we grew nails from a rusted bush in the yard.
shook it with one gloved hand to watch
sharp nails of all sizes clatter to the ground.
in the basement, my father was
a hammer &, on bad days, a wrench
or a broom handle. we brought him bowls
of nails & whatever bolts we could dig
from the wet post-down pour dirt.
put our ear to the door to tell if he
was sleeping or working. the constant pounding
of his face against a project. he built
cupboards & clocks & catastrophes &
cirus podiums & once a series a doll houses
my brothers & i take turns living in.
often, i wish i was small so i could
fit my whole life in there. instead, i stand
in doll houses that only reach my calves.
there is one a little larger that reaches
up to my waist. i try all the time
to fold myself in half.
from where i stand the stairwell.
i hear my uncle, the table saw,
whirling & clawing at wood.
i'm scared of all the men in my family.
rehearse over & over how to ask my uncle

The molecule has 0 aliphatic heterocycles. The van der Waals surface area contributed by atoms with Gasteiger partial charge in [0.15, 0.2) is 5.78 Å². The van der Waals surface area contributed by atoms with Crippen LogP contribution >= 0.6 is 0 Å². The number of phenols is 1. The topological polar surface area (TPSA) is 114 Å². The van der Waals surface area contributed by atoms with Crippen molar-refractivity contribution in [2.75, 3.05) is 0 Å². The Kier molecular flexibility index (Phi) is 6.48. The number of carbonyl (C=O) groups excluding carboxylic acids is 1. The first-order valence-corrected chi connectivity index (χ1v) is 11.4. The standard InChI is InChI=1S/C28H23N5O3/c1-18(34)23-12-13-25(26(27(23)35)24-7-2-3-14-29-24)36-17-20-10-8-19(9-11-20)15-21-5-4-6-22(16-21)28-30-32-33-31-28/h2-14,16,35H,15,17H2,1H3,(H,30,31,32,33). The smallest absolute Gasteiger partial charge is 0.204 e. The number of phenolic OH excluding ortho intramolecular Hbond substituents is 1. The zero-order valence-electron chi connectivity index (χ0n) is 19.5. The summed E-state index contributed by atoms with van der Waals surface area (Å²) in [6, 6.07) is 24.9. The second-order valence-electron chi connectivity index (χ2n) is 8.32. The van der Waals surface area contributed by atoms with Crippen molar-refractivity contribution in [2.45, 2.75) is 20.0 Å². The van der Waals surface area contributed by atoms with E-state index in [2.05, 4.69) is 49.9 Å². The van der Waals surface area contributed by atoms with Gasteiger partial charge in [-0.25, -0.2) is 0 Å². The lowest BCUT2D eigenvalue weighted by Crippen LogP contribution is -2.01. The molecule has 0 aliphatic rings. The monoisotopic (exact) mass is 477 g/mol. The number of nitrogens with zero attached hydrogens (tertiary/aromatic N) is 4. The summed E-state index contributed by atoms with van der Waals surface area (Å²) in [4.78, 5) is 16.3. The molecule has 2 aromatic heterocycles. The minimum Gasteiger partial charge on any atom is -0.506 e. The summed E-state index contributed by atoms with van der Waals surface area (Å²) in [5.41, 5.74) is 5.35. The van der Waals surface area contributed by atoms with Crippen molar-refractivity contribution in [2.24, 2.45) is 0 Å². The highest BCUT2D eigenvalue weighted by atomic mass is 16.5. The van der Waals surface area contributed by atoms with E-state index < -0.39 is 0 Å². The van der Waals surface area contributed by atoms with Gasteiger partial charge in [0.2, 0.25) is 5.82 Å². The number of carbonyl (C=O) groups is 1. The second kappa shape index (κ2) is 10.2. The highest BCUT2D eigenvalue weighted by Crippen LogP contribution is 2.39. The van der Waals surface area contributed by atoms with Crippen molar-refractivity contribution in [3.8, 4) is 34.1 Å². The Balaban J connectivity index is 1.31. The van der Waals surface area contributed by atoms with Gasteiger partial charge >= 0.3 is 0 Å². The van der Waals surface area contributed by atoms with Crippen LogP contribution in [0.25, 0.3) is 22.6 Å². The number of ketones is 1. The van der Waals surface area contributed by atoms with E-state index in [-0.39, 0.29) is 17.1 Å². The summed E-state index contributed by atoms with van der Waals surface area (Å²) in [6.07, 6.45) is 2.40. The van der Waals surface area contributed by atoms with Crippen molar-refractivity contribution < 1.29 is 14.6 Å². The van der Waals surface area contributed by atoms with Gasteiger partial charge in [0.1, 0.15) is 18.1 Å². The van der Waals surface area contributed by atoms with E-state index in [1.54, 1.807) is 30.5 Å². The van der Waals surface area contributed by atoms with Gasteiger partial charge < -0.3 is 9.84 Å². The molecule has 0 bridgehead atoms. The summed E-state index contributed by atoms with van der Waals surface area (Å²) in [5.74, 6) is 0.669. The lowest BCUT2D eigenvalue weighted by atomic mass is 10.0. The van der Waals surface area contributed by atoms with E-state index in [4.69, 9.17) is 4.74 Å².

to sever me clean in two. he often cuts
what my father makes. a little machine,
the two of them. assembling then
pairing down. how many times could i
be halved before i'm nothing?
i'm worried i'll become addicted
to lessening if i try it once.
so, i stay upstairs where my mother
uses her skull to stir a pot of broth.
in my nightmares i become a 1/2 size hammer
& i sit right beside my father.
smack & smack until i'm toothless
& metal. i wake & wash my face
in the bathroom. early morning before
even my father has awakened.
i go down to the basement to see
the silent materials. just wood
& nails & a work bench. feel thankful
it is briefly so silent & wonder if there
might be a hammer lurking inside me waiting
to demand substance & structure
& sons. i walk back upstairs.
shut the basement door & go to
the attic to pace between doll houses
until i find one to nestle in.
the sun is a fire alarm & i hear my father
tumble down the stairs.